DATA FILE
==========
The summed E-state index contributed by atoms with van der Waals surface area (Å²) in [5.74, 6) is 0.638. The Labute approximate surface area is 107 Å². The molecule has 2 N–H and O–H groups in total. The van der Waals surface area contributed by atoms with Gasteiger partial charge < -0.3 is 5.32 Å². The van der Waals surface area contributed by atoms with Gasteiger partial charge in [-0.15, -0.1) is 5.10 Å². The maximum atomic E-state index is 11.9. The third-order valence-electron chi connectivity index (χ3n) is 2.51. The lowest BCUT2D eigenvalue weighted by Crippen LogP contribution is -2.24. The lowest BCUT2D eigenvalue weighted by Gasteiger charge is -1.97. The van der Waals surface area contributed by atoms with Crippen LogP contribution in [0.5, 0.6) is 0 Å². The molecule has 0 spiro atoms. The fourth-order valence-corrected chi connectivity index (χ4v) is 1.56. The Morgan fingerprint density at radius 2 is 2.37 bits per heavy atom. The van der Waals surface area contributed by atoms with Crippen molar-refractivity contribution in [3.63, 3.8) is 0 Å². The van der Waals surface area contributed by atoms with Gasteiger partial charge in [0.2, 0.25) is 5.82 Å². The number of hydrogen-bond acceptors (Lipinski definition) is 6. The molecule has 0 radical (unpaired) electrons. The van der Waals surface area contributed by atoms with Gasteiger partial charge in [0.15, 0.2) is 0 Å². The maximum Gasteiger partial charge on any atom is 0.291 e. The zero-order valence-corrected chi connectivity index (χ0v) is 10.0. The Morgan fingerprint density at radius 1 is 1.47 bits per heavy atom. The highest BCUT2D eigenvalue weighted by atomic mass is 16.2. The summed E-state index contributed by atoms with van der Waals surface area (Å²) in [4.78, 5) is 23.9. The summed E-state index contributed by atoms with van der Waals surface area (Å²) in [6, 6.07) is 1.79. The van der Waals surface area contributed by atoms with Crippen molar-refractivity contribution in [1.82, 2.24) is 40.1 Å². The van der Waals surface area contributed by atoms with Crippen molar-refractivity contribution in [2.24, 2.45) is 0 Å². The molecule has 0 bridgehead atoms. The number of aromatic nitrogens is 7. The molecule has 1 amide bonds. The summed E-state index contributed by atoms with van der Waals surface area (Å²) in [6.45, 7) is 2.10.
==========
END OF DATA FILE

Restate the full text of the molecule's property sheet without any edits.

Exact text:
The summed E-state index contributed by atoms with van der Waals surface area (Å²) in [5.74, 6) is 0.638. The Labute approximate surface area is 107 Å². The molecule has 2 N–H and O–H groups in total. The van der Waals surface area contributed by atoms with Gasteiger partial charge < -0.3 is 5.32 Å². The van der Waals surface area contributed by atoms with Gasteiger partial charge in [-0.15, -0.1) is 5.10 Å². The maximum atomic E-state index is 11.9. The third-order valence-electron chi connectivity index (χ3n) is 2.51. The lowest BCUT2D eigenvalue weighted by Crippen LogP contribution is -2.24. The lowest BCUT2D eigenvalue weighted by Gasteiger charge is -1.97. The van der Waals surface area contributed by atoms with Crippen LogP contribution in [0.5, 0.6) is 0 Å². The molecule has 0 spiro atoms. The fourth-order valence-corrected chi connectivity index (χ4v) is 1.56. The Morgan fingerprint density at radius 2 is 2.37 bits per heavy atom. The van der Waals surface area contributed by atoms with Crippen molar-refractivity contribution in [3.63, 3.8) is 0 Å². The van der Waals surface area contributed by atoms with Gasteiger partial charge in [0.2, 0.25) is 5.82 Å². The number of hydrogen-bond acceptors (Lipinski definition) is 6. The molecule has 0 radical (unpaired) electrons. The van der Waals surface area contributed by atoms with Gasteiger partial charge in [0.15, 0.2) is 0 Å². The maximum Gasteiger partial charge on any atom is 0.291 e. The zero-order valence-corrected chi connectivity index (χ0v) is 10.0. The Morgan fingerprint density at radius 1 is 1.47 bits per heavy atom. The highest BCUT2D eigenvalue weighted by atomic mass is 16.2. The summed E-state index contributed by atoms with van der Waals surface area (Å²) in [4.78, 5) is 23.9. The summed E-state index contributed by atoms with van der Waals surface area (Å²) in [6, 6.07) is 1.79. The van der Waals surface area contributed by atoms with Crippen molar-refractivity contribution in [1.82, 2.24) is 40.1 Å². The van der Waals surface area contributed by atoms with Crippen molar-refractivity contribution in [2.24, 2.45) is 0 Å². The molecule has 0 bridgehead atoms. The number of aromatic nitrogens is 7. The molecule has 1 amide bonds. The summed E-state index contributed by atoms with van der Waals surface area (Å²) in [6.45, 7) is 2.10.